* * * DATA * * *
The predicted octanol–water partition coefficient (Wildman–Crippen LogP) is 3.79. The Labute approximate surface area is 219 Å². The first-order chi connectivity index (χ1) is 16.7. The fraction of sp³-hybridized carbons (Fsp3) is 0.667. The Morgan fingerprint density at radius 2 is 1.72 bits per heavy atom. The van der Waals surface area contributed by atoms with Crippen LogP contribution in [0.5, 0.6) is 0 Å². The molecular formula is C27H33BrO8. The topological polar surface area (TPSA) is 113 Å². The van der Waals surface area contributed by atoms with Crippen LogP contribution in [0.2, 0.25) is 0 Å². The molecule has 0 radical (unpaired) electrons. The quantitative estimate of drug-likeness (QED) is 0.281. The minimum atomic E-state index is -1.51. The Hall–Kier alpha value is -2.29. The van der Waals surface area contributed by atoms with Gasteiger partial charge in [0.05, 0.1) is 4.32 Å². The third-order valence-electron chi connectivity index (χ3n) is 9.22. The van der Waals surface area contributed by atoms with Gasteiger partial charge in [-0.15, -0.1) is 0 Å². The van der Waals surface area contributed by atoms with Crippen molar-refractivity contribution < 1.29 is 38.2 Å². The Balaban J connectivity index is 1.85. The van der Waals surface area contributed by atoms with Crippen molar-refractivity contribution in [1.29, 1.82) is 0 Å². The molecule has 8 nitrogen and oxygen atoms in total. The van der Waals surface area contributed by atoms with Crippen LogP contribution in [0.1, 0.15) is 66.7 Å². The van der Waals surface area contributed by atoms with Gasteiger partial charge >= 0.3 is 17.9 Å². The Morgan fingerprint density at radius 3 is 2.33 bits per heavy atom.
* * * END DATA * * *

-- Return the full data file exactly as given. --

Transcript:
The predicted octanol–water partition coefficient (Wildman–Crippen LogP) is 3.79. The Labute approximate surface area is 219 Å². The first-order chi connectivity index (χ1) is 16.7. The fraction of sp³-hybridized carbons (Fsp3) is 0.667. The Morgan fingerprint density at radius 2 is 1.72 bits per heavy atom. The van der Waals surface area contributed by atoms with Crippen LogP contribution in [0.5, 0.6) is 0 Å². The molecular formula is C27H33BrO8. The topological polar surface area (TPSA) is 113 Å². The van der Waals surface area contributed by atoms with Crippen LogP contribution in [0.2, 0.25) is 0 Å². The molecule has 0 radical (unpaired) electrons. The quantitative estimate of drug-likeness (QED) is 0.281. The minimum atomic E-state index is -1.51. The Hall–Kier alpha value is -2.29. The van der Waals surface area contributed by atoms with Gasteiger partial charge in [0.05, 0.1) is 4.32 Å². The third-order valence-electron chi connectivity index (χ3n) is 9.22. The van der Waals surface area contributed by atoms with Gasteiger partial charge in [-0.15, -0.1) is 0 Å². The van der Waals surface area contributed by atoms with Crippen molar-refractivity contribution < 1.29 is 38.2 Å². The Balaban J connectivity index is 1.85. The van der Waals surface area contributed by atoms with Crippen molar-refractivity contribution in [1.29, 1.82) is 0 Å². The molecule has 8 nitrogen and oxygen atoms in total. The van der Waals surface area contributed by atoms with Crippen LogP contribution in [0.1, 0.15) is 66.7 Å². The van der Waals surface area contributed by atoms with Gasteiger partial charge >= 0.3 is 17.9 Å². The Morgan fingerprint density at radius 3 is 2.33 bits per heavy atom.